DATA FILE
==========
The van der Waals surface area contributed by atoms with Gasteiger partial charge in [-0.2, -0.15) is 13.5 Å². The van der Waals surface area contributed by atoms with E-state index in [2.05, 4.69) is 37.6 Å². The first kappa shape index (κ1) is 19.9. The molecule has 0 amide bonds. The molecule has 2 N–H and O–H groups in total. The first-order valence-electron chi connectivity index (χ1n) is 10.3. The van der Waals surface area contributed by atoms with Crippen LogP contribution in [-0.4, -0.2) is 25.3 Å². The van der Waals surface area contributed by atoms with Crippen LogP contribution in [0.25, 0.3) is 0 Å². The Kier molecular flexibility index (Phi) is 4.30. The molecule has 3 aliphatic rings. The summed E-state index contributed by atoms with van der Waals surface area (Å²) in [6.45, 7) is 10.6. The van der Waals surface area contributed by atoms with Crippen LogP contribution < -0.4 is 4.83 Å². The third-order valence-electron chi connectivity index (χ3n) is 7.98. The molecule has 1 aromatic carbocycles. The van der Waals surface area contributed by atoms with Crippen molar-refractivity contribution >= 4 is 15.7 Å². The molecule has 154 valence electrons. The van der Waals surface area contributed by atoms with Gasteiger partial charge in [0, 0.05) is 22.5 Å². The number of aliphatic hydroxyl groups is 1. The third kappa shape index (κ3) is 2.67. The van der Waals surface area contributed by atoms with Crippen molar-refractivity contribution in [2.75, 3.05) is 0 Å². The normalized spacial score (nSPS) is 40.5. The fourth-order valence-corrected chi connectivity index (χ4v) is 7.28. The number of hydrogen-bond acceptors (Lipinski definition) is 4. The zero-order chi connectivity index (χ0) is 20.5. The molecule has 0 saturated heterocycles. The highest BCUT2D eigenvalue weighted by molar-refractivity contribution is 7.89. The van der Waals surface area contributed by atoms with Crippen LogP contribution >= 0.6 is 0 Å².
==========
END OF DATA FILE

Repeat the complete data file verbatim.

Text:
The van der Waals surface area contributed by atoms with Gasteiger partial charge in [-0.2, -0.15) is 13.5 Å². The van der Waals surface area contributed by atoms with E-state index in [2.05, 4.69) is 37.6 Å². The first kappa shape index (κ1) is 19.9. The molecule has 0 amide bonds. The molecule has 2 N–H and O–H groups in total. The first-order valence-electron chi connectivity index (χ1n) is 10.3. The van der Waals surface area contributed by atoms with Crippen LogP contribution in [-0.4, -0.2) is 25.3 Å². The van der Waals surface area contributed by atoms with Crippen LogP contribution in [0.25, 0.3) is 0 Å². The Kier molecular flexibility index (Phi) is 4.30. The molecule has 3 aliphatic rings. The summed E-state index contributed by atoms with van der Waals surface area (Å²) in [6.45, 7) is 10.6. The van der Waals surface area contributed by atoms with Crippen LogP contribution < -0.4 is 4.83 Å². The third-order valence-electron chi connectivity index (χ3n) is 7.98. The molecule has 1 aromatic carbocycles. The van der Waals surface area contributed by atoms with Crippen molar-refractivity contribution >= 4 is 15.7 Å². The molecule has 154 valence electrons. The van der Waals surface area contributed by atoms with Gasteiger partial charge in [0, 0.05) is 22.5 Å². The number of aliphatic hydroxyl groups is 1. The third kappa shape index (κ3) is 2.67. The van der Waals surface area contributed by atoms with Crippen molar-refractivity contribution in [2.75, 3.05) is 0 Å². The normalized spacial score (nSPS) is 40.5. The fourth-order valence-corrected chi connectivity index (χ4v) is 7.28. The number of hydrogen-bond acceptors (Lipinski definition) is 4. The zero-order chi connectivity index (χ0) is 20.5. The molecule has 0 saturated heterocycles. The highest BCUT2D eigenvalue weighted by molar-refractivity contribution is 7.89. The van der Waals surface area contributed by atoms with Crippen LogP contribution >= 0.6 is 0 Å².